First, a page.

Alongside perhaps film and music, football is the biggest entertainment industry in the world. Megastars such as Lionel Messi, Cristiano Ronaldo and Neymar are known across the planet, with replica t-shirts sporting their names worn in every nation.
It wasn't always like this, however. Just a few decades ago, many of the best footballers in the world often had second jobs to make ends meet, and they could go down the local pub without much of a fuss being made.
John "Jackie" Sewell was one such individual. Beginning like as a Bevin Boy conscripted to work in the coal mines in his native Cumberland, he would grow up to become one of the finest English strikers of all time.
A dashing, athletic young man, he spent his formative years playing for hometown club Whitehaven Town, but his talent was such that he was scouted and eventually signed by Notts County in 1944.
During his early days at Meadow Lane, Sewell would work down the pit at Whitehaven and, on Friday afternoon, catch the local train to Carlisle.
With his boots in his bag, he would then make the arduous journey south to Nottingham, changing at Derby, and by the time he arrived at his destination, it was Saturday morning. If he was lucky, and it was a home game, he would get a lie-in.
"I used to be walking down Arkwright Street in Nottingham in the early hours of Saturday morning," Sewell told the Nottingham Post in 2012.
"I stayed in digs with a lady called Mrs Rogers and her family and they always waited up until I arrived. I could hear her when I walked down their path "Jackie's here, Jackie's here" she'd say and I would sleep on a settee bed.
"The war was on at the time. There were always people in the armed forces on the train and here I was going to play football, with a pair of boots under my arm and a small bag.
"I remember my mum always used to tell me not to fall asleep on the train, but I did once on the way home after a game and missed my stop in Whitehaven. I never told her this, but I jumped off the train and had to walk about four miles back."
Eventually his football prospered to the point that he could move to Nottingham, setting up home in Bulwell, but he continued working as a miner in Bestwood until his career really took off.
And took off it did - during his time at Notts, he scored a massive 104 goals in 193 games, and helped the club win the Football League Third Division South championship in 1949-50, elevating the Magpies above Nottingham Forest.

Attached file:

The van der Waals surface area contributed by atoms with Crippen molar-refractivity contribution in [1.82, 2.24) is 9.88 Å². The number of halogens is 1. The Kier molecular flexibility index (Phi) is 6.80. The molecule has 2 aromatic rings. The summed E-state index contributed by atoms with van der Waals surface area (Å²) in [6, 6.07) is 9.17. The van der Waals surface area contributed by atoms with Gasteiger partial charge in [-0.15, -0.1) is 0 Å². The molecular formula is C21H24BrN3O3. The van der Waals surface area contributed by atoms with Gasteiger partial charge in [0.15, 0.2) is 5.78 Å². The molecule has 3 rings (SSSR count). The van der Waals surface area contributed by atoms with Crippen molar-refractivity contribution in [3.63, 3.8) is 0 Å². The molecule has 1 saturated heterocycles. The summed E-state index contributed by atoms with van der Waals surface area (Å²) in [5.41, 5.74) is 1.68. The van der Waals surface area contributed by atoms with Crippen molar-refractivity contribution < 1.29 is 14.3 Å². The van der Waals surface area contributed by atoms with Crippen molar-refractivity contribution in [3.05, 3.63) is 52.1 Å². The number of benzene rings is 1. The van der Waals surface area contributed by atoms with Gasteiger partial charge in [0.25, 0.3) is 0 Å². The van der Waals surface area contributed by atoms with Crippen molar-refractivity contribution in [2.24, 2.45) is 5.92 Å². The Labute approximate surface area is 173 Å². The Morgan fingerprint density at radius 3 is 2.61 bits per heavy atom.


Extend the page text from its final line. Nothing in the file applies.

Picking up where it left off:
His time at Meadow Lane coincided with one of the most exciting times in County's history as they signed superstar striker Tommy Lawton from Chelsea in 1949 to play alongside Sewell, and the club regularly drew crowds of over 30,000 fans.
In 1951, Sewell decided to make a step up in his career by signing for Sheffield Wednesday, which drew criticism from fans just as a star player move does nowadays - and the reported fee of £34,500 - although conflicting reports put the fee as high as £35,000 - made him the most expensive player in the world at the time.
The Owls were relegated that year, but with Sewell's help, they won the Division Two title in 1952 as their star striker struck 23 goals.
His form for Wednesday led to an England call-up, and he made his international debut against Northern Ireland at Villa Park in November 1951, playing alongside the likes of Nat Lofthouse, Billy Wright, Tom Finney, and Alf Ramsey, who later managed England to World Cup glory in 1966.
Sewell also played - and scored - in what was deemed The Match of the Century, as the Three Lions took on Hungary at Wembley in 1953 and were shockingly defeated 6-3.
The inside-forward then upped sticks again, signing for Aston Villa in 1955, and with the West Midlands outfit, he enjoyed the crowning moment of his career as he helped them win the FA Cup in 1957 by beating Matt Busby's Manchester United 2-1 at Wembley.
Between 1959 and 1961 he then played for Hull City before opting to travel further afield, spending time in Africa in Northern Rhodesia - now Zambia - with City of Lusaka FC.
Sewell then became one of the few footballers in history to play for two different nations as he lined up for the Zambia national team after the country gained its independence from Britain in 1964.
Hanging up his boots in 1965, Sewell soon moved back to Nottingham and remained passionate about his football and his beloved Notts County, attending games and chatting to fans on a regular basis.
On Monday 26 September 2016, it was confirmed that Sewell had passed away aged 89, and tributes poured forth from the world of football, praising a wonderful footballer and gentleman who lit up every club he played for.
It is with a heavy heart to bid farewell to one of Notts County's greatest heroes, an individual who truly lit up Meadow Lane and gave the fans some wonderful football.
Rest in peace Jackie Sewell, 1929 - 2016.